Jeff Chiu / AP

Waymo is pushing back on Uber's defense, arguing in new court documents that the ride-hailing company not only knew that a former Waymo employee had downloaded proprietary files, but that it also set up legal mechanisms to cover that up.

Cover up: Waymo argues that Uber struck a deal with Anthony Levandowski, a former Waymo employee whose startup it was acquiring, that he submit to a due diligence investigation in exchange for indemnification. Uber either knew or suspected that he had stolen files in his possession and set up a legal agreement to protect both parties, says Waymo.

More: Waymo also points to other suspicious events, such as Levandowski's downloading of proprietary files onto a personal device on two occasions, and both on days that he was meeting with Uber executives. It also says it can't find text messages from Uber CEO Travis Kalanick to Levandowski, suggesting they may have been deleted. Uber has not produced all text messages between Levandowski and every witness yet.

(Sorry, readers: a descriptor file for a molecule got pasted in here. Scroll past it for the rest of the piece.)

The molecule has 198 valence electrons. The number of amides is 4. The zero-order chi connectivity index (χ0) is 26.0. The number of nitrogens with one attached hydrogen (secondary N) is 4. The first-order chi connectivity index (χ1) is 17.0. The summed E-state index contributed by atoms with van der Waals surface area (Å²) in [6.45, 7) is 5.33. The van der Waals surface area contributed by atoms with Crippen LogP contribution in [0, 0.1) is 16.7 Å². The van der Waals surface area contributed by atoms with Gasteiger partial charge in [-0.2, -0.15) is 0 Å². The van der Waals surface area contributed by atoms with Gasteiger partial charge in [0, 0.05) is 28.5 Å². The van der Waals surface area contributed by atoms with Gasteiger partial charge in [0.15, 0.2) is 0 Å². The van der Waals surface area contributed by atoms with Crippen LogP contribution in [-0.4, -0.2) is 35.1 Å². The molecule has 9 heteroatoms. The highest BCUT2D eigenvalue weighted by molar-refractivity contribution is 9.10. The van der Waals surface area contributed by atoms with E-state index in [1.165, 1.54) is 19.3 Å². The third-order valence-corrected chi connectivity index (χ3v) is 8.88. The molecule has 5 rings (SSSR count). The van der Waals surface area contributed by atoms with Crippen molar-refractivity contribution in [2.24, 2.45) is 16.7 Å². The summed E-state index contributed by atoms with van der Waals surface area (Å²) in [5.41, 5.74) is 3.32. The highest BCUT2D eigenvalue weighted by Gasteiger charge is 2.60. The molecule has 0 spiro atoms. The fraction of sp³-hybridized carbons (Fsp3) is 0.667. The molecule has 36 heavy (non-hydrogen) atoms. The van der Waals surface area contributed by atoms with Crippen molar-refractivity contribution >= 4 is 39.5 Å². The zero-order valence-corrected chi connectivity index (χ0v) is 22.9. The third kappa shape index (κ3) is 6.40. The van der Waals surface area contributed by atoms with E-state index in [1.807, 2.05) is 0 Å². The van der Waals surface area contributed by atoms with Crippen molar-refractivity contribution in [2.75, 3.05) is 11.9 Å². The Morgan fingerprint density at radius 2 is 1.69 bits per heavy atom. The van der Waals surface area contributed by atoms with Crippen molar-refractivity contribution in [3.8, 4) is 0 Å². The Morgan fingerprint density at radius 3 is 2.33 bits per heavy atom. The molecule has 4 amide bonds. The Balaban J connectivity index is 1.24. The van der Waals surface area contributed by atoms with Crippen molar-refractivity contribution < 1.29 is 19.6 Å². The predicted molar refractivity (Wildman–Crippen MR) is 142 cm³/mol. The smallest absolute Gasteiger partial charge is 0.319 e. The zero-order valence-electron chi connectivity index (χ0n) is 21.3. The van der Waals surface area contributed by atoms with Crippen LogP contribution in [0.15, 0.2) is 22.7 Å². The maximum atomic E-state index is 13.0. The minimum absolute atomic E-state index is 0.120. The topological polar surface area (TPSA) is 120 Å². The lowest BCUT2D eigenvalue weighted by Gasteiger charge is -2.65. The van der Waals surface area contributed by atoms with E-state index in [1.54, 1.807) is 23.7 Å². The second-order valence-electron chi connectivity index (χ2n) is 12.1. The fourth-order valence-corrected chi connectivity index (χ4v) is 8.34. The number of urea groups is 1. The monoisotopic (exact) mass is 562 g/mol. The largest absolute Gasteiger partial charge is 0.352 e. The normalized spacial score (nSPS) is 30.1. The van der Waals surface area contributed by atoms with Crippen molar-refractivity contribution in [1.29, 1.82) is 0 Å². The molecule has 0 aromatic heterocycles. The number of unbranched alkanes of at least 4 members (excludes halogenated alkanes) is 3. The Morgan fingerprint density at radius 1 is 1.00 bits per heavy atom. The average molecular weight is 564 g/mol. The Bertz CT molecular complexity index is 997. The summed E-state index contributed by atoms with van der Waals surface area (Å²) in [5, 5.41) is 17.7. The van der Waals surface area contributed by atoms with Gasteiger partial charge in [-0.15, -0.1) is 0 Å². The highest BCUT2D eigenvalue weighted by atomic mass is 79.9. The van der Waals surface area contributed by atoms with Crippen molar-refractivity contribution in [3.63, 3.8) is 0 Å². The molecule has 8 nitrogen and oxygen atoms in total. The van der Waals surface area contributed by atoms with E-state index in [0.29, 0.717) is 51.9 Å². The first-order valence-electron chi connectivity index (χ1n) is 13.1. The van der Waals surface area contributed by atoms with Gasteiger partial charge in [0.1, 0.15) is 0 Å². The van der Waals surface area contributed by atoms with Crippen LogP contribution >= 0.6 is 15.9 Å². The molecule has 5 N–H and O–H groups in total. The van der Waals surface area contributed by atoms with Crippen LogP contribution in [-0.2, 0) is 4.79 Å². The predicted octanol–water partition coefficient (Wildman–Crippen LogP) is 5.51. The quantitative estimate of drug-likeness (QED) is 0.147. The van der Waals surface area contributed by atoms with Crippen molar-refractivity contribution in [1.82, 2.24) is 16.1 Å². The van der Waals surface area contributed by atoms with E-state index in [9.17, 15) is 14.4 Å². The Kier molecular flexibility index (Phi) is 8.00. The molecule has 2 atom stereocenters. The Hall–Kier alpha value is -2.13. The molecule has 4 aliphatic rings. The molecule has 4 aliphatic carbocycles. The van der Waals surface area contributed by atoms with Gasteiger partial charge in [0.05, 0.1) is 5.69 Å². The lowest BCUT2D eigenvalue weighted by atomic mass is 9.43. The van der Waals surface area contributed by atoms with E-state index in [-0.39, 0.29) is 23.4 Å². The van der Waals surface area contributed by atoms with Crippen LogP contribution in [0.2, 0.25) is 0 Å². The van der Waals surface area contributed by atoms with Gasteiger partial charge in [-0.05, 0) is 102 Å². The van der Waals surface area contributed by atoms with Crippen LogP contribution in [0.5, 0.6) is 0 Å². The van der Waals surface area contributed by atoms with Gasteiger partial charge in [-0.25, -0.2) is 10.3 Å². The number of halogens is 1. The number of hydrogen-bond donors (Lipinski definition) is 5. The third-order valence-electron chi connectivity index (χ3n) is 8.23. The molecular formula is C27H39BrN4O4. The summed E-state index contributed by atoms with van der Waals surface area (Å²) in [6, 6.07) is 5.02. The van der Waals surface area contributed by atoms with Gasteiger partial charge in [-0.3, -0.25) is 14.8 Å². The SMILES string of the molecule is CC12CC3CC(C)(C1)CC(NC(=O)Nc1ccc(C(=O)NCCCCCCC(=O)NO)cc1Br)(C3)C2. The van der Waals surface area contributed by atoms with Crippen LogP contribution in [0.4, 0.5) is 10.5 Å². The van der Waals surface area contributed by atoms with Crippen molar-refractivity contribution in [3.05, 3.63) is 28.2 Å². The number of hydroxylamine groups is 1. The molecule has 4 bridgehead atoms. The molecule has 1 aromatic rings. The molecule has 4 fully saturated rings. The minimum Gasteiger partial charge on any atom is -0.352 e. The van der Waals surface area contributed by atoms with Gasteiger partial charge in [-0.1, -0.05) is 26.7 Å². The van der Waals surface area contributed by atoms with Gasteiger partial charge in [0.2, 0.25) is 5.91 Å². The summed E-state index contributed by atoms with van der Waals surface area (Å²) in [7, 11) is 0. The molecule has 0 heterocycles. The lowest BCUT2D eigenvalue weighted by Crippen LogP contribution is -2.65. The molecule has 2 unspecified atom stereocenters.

Read here Uber's legal defense, also filed on Wednesday.

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Updated 3 mins ago - Politics & Policy

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Illustration: Sarah Grillo/Axios

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President Trump returning to the White House from Minnesota on Sept. 18. Photo: Win McNamee/Getty Images

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Details: The suspect, a woman, was arrested while trying to enter New York from Canada, law enforcement forces said.

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Trump poster in Scranton, Pennsylvania. Photo: Robert Nickelsberg/Getty Images

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Driving the news: Pennsylvania, which has 20 electoral votes, twice Wisconsin's number, actually has been trending higher in recent public and internal polling, a welcome development for the campaign.